Living is growingMon 28th June 2021
Many of us become more interested in dying and death as we age because, in a way, that’s easier and less scary than actually LIVING. I have a controversial suggestion to make: perhaps so many of us wither as we age because we allow it. We spend so long inside our comfort zones that we eventually get to the point where we can’t do much else. And then, from within the soft stranglehold of our sofas, we rail against death and illness as if our frustration and emptiness were their fault and not that of our own complacency. This is not to dismiss the commonality of trauma experience and the many complex reasons why so many of are too frantic or frozen, too silenced or angry to be able to take a breath and see and speak of ourselves clearly. I share that pain and I’ve explored some more around that here.
We keep busy or distracted or quiet or angry because it works most of the time and yet… I think we all have that whisper within that says otherwise, that says something else is possible. It’s likely that whisper which brought you here.
For me, living means growing, growing relative to where you are at and in your own unique circumstances. Plant metaphors are desperate to appear in the next sentence. Desperate. But we don’t need them (though I will tell you that trees grow faster and stronger as they age).
All periods of growth are marked by two things: questions and pain. NO, three things: question, doubt and pain. Actually, make that four: questions, doubt, pain and change. These are all things that most of us actively avoid and yet they’re also the very things which are rewarded with that most prized of feelings: joy.
The two big periods of change in the human life cycle are the toddler years and adolescence. At these stages, society mostly allows questions, stumble-trips and mistakes as well as changes in beliefs and ideas in a way that it’s so much less forgiving of as we age. We expect people to stay the same once they reach a set age (our mid-late twenties?) and yet these expectations are frequently disappointed as the divorce rate (currently around 40%) and the difficulties of managing long-term friendships testifies. I don’t wish to understate the complexity of the matter. There are so many issues with personal change as we age: more people rely on us, the idea of who we were has been around so long that many people around us may not like the idea or fact of change. We are also, instinctively, and naturally, scared of change and wary of the losses it might bring. There’s also a social and political element: it suits society to have people docile and distracted with toys rather than asking questions.
And yet we cannot avoid change anymore than we can avoid death. If we do, perhaps we’re just speeding up our own decline. Given that healthy diet, mental stimulation and learning new things as well as a strong social network can help prevent dementia, I tend to think that embracing change and questioning less positive habits can only be beneficial for us in the long run.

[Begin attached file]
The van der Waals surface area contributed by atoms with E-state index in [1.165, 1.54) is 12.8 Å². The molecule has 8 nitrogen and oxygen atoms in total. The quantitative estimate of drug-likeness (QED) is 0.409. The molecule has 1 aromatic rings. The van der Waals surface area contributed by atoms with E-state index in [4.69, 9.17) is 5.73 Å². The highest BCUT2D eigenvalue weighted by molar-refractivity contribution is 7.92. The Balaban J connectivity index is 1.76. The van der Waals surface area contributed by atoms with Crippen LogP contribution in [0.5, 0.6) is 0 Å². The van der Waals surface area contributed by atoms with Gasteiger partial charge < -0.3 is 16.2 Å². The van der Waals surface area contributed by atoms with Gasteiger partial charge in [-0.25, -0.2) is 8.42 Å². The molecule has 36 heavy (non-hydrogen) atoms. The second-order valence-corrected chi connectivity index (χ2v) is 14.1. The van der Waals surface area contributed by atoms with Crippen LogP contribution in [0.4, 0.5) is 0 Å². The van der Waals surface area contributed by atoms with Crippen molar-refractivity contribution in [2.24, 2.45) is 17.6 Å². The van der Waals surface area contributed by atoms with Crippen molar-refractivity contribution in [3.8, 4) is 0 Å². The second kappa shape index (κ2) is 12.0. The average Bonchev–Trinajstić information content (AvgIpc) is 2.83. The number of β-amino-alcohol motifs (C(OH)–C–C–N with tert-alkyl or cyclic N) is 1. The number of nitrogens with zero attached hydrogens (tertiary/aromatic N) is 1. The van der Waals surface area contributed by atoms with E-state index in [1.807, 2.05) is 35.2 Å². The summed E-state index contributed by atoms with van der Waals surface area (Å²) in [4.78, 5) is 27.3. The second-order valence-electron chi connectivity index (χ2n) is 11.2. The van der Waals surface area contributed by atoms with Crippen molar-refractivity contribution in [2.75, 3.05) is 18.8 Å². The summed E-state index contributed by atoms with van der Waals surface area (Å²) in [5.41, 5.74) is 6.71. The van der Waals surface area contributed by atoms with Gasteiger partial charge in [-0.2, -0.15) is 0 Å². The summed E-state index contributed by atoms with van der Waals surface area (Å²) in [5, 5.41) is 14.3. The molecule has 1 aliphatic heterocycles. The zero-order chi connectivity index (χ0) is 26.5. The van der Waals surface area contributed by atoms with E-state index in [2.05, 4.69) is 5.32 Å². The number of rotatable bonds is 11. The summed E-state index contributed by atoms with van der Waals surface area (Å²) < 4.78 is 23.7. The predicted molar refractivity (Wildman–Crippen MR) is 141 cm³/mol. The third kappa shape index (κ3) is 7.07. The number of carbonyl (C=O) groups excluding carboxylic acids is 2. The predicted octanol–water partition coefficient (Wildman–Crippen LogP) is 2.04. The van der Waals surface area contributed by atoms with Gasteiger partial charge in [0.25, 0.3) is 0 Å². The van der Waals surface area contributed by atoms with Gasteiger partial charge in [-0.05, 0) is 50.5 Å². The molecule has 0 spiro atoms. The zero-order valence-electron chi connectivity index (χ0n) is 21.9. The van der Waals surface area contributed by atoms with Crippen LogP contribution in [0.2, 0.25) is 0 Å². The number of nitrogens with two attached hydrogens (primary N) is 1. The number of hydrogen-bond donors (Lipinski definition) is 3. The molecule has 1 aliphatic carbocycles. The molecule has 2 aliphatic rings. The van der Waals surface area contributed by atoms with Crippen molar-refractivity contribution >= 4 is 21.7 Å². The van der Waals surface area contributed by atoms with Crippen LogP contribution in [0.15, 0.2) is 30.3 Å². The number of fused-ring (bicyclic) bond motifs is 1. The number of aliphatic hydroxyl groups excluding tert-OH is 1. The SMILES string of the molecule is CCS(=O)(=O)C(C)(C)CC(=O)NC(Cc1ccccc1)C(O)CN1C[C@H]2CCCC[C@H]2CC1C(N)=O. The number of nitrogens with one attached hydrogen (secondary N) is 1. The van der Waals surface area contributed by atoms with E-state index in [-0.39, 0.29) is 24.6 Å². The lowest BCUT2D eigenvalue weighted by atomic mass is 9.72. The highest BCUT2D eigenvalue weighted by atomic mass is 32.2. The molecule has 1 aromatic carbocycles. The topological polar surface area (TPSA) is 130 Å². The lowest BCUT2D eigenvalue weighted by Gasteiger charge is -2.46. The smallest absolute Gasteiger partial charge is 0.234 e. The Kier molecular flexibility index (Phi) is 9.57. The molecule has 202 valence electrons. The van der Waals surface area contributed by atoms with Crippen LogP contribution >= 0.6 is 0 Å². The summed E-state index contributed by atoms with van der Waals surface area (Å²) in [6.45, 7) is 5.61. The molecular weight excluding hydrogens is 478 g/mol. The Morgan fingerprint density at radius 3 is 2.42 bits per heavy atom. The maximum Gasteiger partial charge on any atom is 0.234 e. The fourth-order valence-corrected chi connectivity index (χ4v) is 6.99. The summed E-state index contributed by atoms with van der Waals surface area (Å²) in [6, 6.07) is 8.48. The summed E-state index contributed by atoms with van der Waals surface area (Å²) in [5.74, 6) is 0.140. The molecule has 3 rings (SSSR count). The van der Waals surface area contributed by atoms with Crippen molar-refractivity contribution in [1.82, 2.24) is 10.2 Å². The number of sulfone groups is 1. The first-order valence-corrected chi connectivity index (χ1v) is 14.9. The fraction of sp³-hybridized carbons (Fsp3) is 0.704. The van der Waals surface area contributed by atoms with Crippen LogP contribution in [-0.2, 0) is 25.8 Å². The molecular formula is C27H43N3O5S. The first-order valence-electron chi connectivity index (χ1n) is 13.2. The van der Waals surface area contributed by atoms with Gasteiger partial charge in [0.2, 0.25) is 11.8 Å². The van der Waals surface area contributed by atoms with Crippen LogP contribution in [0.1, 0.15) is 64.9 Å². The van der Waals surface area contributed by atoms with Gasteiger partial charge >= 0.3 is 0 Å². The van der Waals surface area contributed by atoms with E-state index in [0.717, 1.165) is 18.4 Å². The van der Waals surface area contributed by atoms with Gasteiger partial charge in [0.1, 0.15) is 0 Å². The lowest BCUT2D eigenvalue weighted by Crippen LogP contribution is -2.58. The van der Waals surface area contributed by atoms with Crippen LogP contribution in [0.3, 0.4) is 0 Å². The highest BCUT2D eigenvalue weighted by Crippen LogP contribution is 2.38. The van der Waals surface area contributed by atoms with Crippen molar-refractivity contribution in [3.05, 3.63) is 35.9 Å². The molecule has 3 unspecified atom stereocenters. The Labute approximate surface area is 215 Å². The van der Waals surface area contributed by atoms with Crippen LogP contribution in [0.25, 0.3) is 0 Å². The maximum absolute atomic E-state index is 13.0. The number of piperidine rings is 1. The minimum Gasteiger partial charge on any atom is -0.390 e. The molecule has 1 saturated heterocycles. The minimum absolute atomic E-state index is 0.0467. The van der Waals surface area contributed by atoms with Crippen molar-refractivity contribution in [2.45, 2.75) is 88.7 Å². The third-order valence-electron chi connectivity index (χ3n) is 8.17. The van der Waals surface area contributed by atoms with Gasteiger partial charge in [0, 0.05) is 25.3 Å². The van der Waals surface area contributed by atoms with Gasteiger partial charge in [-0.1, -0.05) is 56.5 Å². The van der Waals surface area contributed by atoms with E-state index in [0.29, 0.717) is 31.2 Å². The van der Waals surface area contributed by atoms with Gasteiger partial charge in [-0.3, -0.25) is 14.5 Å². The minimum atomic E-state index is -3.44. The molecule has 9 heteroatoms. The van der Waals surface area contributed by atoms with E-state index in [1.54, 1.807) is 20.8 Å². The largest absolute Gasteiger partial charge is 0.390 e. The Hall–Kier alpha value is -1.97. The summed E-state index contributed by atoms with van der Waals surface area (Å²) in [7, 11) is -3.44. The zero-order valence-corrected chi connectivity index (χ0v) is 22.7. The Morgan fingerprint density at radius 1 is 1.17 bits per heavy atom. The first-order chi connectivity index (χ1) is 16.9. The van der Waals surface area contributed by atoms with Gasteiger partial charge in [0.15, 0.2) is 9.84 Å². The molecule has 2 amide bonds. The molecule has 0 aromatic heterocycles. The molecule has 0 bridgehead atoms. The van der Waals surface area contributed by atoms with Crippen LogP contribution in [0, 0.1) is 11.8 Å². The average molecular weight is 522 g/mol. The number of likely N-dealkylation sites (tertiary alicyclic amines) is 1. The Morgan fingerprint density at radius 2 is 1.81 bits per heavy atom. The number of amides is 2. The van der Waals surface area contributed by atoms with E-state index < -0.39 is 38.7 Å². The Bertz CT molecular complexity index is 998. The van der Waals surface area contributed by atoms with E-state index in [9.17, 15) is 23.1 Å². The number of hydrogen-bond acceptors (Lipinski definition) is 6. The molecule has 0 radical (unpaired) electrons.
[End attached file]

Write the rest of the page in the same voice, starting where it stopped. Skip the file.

Some change will be inevitable and unexpected. In fact, A LOT of it will be especially if we’re not paying attention to our lives and the lives of those around us as closely as we perhaps might. I tend to think that this is where the idea of children growing up quickly or time passing quickly comes from. Time seems to pass quickly because we pay it, and our lives, so little conscious attention. One cannot be in the moment constantly and yet we can be more aware of our routines and habits, the helpful and less helpful ones. We can be curious about how we use our time, we can be curious about what we do and why.
Situating ourselves in time is about recognising that we only have a finite amount of it. We can see that as a terrible thing or we can think of the ageing process as a growing process. We can make space and time to gently question ourselves, our lives: everything that is familiar or taken for granted. The idea that, to quote Eminem, “the fire inside expires and dies at thirty” is culturally prevalent and yet not strictly true. I want to help fuel your internal fire. I want you to ask: how can I spend more time doing what I love to do? To ask yourself, perhaps for the first time in a long time, WHAT do I love to do? What do I love to do for myself, with my family, with my partner, with my friends?
This is not about bucket-lists, it’s not about working through some cliché list of things that a journalist is telling you to get “ticked off” but about identifying YOUR passions, YOUR interests and YOUR desires and then doing your best to make them happen. In spite of this being a piece of writing related to ageing, the question I want you to ask yourself is ageless. It’s this: how do I live and how can I make that better, for myself and those around me?
I’m hoping to help myself answer the same question and, if you too are interested in exploring these ideas of growth and intentionality, please get in touch: firstname.lastname@example.org